Katie Robinson, Head Coach, North West – Although it didn’t work out in the end, there was Something that USC liked about Jeremy Kipp when they interviewed him. Robinson was Kipp’s assistant at Northwestern, her last stop, and she took over after he left and continued the upward momentum of that program. Perhaps most importantly, this includes continued success in recruiting to an academically elite expensive private school in an urban environment. If she can do that with Chicago winters, imagine what she could do with LA weather. I don’t know if Robinson is looking, or if she feels like she still has unfinished business at Northwestern, but it doesn’t look like it will be long before she has the opportunity to move on to one of 10 best programs.

I can dream, can’t I?

Ben Titley, unemployed – I think Ben Titley’s next job will be closer to home in Europe, with twin babies on the way, but after leaving the High Performance Center in Toronto, Canada, he’s on the lookout for a new concert. His group in Toronto leading up to the Olympics, especially with collegiate swimmers Taylor Ruck and Maggie MacNeil at home, was arguably the best in the world. He has absolutely no college coaching experience, so he should be paired with a very experienced associate head coach. This one is incredibly unlikely, but coincidentally at the time, it’s fun to think about.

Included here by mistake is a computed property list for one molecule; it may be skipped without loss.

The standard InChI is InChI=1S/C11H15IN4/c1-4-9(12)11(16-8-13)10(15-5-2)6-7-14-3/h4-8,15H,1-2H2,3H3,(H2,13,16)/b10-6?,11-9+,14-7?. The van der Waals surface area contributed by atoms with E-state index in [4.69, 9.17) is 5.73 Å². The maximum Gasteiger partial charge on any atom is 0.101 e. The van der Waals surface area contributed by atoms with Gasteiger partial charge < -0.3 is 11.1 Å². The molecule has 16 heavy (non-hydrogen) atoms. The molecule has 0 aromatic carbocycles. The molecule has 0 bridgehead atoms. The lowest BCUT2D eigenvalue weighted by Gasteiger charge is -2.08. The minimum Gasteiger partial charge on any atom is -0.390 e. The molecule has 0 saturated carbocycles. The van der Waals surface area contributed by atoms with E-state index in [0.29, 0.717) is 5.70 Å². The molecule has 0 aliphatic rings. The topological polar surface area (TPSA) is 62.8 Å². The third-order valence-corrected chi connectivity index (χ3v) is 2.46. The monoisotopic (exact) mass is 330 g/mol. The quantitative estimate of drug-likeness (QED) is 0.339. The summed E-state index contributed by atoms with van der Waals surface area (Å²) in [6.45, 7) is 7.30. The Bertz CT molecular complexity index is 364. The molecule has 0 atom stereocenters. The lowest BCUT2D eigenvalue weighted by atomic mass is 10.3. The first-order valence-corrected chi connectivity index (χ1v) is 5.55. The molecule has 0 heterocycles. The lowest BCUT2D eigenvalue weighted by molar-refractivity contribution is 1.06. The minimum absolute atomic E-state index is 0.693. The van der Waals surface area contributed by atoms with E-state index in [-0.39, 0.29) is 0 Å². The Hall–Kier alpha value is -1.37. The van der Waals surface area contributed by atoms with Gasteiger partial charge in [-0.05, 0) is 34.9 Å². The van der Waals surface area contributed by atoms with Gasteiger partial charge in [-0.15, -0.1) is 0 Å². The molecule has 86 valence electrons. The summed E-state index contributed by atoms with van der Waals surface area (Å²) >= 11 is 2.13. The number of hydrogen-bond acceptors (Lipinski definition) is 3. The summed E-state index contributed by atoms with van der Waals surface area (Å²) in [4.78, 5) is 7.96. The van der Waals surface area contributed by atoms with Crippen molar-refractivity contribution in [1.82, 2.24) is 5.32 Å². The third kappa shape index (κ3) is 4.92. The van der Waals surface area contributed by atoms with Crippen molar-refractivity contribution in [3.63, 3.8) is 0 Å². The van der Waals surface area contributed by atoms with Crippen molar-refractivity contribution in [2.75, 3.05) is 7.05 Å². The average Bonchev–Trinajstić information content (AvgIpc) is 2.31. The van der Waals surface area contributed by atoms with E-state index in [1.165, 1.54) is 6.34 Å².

Ron Aitken, Head Coach, Sandpipers of Nevada – Aitken has put three swimmers, all women, on the Tokyo 2020 U.S. Olympic team, and that’s just the tip of the iceberg of her 27-year success with the Nevada Sandpipers. Being in Nevada, its local attraction and reputation is there too. No inside information, but I feel like Aitken wants to get into the college game, and now is the time to capitalize. But, given his length in a specific program, with no college experience, I don’t think now is the time or the place, although I know many club coaches across the country want to see him be the canary-in the coal mine for proving club coaches can make that leap. If I’m writing the future I like a scenario where whoever gets hired as head coach brings in Aitken as a partner (I think that’s a really good situation for this move) with eyes on his own program all the way.